Description: is a possible sexually transmitted pathogen and its study among the adolescent age group has been limited. In this longitudinal study, the epidemiology, natural history, and associated clinical findings of among adolescents in a primary care setting were explored. A sample of 383 young women (14–17 years of age) and 117 male partners provided sexual behavior data and urogenital samples for polymerase chain reaction testing to detect , , and other sexually transmitted infections. Women were tested quarterly for up to 27 months and, during every other quarter, tested weekly. The presence of any signs or symptoms of infection among the female subjects was also documented. Cumulatively, 13.6% (52/383) of women tested positive for . All women with , except one, were sexually experienced. was associated with number of sexual partners ( 〈 .001) and infection ( 〈 .03). was more likely among male partners of -positive women ( 〈 .02); 31.3% of untreated cases had infection lasting over 8 weeks. was not associated with the presence of clinical signs or symptoms of infection. Findings support sexual transmissibility of and add to understanding of natural history and clinical findings.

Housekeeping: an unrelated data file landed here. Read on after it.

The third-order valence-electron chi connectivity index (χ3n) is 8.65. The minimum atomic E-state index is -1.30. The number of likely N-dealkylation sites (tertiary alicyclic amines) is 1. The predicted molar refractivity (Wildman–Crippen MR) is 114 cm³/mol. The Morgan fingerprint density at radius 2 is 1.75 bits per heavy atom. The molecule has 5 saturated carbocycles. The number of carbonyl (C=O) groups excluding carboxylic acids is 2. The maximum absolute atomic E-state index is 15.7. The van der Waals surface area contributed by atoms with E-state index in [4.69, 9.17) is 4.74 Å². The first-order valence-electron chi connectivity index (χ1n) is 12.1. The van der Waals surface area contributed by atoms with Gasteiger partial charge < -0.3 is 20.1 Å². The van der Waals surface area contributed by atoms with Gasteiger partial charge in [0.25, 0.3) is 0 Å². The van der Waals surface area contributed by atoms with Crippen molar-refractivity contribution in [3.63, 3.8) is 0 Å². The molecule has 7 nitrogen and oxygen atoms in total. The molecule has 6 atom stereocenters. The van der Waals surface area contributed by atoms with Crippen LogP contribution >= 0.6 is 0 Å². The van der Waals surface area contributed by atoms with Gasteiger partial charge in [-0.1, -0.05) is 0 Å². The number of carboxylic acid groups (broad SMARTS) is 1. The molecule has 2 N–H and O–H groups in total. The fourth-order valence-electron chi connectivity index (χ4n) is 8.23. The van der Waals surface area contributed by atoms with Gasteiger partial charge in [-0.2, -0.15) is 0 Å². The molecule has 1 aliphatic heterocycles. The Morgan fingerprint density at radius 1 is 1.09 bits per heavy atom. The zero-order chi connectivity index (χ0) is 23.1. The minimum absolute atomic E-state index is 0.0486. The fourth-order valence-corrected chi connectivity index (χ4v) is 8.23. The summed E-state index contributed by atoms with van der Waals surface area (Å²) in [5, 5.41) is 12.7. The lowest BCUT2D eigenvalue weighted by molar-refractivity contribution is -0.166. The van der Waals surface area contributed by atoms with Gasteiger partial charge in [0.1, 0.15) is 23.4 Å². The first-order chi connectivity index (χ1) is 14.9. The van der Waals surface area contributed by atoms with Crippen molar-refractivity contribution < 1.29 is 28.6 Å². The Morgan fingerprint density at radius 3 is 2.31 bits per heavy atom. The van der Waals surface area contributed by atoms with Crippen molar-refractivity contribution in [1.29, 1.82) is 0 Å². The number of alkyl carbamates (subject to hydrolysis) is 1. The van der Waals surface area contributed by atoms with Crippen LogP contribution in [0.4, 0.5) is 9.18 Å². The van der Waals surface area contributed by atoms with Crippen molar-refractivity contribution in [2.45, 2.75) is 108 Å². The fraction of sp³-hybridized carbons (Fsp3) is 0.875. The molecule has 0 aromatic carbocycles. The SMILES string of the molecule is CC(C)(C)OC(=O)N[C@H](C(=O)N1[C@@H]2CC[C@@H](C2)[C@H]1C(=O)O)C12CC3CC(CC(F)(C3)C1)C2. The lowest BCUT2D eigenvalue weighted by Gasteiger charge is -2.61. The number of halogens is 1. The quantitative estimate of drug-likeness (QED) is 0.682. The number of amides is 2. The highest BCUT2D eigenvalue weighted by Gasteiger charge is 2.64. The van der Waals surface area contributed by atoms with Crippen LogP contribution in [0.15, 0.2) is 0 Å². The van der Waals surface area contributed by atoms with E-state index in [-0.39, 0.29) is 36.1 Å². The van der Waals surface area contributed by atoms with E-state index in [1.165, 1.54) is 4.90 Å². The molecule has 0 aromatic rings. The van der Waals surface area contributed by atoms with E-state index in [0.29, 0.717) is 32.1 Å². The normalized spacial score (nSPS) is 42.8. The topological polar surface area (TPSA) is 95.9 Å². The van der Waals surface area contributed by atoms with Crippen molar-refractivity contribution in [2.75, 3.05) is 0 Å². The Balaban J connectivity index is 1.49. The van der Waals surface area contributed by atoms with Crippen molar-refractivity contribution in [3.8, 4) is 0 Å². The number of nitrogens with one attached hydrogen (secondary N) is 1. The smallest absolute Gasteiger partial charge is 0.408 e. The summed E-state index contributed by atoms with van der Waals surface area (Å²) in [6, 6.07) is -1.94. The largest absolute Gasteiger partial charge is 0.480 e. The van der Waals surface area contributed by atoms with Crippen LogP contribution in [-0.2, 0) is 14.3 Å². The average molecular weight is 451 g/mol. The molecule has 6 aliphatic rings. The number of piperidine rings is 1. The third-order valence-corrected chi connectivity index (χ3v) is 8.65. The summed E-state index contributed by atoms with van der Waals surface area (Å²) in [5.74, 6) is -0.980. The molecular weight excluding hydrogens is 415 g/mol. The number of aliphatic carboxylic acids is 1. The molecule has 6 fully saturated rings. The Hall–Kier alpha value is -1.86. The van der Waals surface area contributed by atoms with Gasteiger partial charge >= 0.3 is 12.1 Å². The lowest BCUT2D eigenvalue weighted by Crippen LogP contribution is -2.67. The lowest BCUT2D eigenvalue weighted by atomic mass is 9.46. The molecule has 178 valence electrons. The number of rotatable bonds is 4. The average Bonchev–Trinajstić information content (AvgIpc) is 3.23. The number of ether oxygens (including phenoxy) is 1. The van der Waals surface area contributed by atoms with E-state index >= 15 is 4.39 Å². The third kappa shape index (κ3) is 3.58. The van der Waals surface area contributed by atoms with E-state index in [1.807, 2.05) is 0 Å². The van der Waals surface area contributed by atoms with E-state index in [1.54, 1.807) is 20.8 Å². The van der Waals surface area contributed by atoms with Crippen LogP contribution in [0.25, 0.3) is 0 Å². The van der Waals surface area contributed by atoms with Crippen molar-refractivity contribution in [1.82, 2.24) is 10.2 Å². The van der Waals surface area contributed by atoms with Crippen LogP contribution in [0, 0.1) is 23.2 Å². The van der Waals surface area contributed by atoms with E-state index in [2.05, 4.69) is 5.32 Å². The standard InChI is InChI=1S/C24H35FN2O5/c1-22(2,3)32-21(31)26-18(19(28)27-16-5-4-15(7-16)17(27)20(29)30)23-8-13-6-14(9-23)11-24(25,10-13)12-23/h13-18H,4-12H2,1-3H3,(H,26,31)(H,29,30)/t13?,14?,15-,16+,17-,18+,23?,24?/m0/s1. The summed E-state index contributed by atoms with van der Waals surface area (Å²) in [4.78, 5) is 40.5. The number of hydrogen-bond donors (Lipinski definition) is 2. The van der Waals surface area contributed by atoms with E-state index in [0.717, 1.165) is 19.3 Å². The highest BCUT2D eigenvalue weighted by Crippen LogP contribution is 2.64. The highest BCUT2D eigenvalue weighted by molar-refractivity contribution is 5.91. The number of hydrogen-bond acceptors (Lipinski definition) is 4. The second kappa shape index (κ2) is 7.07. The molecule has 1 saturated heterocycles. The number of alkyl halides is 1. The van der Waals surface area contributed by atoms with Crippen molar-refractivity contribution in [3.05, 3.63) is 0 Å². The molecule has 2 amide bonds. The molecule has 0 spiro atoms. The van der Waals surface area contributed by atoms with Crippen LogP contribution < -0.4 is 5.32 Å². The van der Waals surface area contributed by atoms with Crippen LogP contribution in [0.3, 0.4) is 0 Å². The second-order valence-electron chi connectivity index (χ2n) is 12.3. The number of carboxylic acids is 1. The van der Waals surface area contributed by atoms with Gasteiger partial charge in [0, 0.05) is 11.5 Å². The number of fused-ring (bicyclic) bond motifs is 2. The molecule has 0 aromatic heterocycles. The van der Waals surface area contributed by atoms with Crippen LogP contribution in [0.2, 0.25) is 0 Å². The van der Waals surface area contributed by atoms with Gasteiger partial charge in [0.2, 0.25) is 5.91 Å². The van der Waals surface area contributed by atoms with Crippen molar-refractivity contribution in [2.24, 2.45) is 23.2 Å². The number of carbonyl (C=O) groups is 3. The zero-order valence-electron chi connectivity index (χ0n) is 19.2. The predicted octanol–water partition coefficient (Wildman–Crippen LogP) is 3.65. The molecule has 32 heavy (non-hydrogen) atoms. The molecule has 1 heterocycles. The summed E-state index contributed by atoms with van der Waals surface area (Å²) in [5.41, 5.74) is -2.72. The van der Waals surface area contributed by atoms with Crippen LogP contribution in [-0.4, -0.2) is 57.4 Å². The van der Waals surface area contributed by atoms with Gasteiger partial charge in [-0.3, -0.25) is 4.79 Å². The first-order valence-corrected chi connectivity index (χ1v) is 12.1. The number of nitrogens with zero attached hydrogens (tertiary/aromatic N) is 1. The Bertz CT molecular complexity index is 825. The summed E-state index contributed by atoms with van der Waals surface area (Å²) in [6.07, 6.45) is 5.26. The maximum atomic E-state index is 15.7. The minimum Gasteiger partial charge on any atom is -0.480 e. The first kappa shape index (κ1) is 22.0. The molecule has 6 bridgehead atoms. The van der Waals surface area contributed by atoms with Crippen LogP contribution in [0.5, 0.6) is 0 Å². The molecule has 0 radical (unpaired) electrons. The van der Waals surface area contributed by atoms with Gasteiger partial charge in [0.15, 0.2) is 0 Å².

Keywords: Mycoplasma Genitalium ; Chlamydia Trachomatis ; Sexually Transmitted Diseases ; Epidemiology ; Adolescent ; Polymerase Chain Reaction ; Medicine ; Social Welfare & Social Work
    ISSN: 1054-139X
    E-ISSN: 1879-1972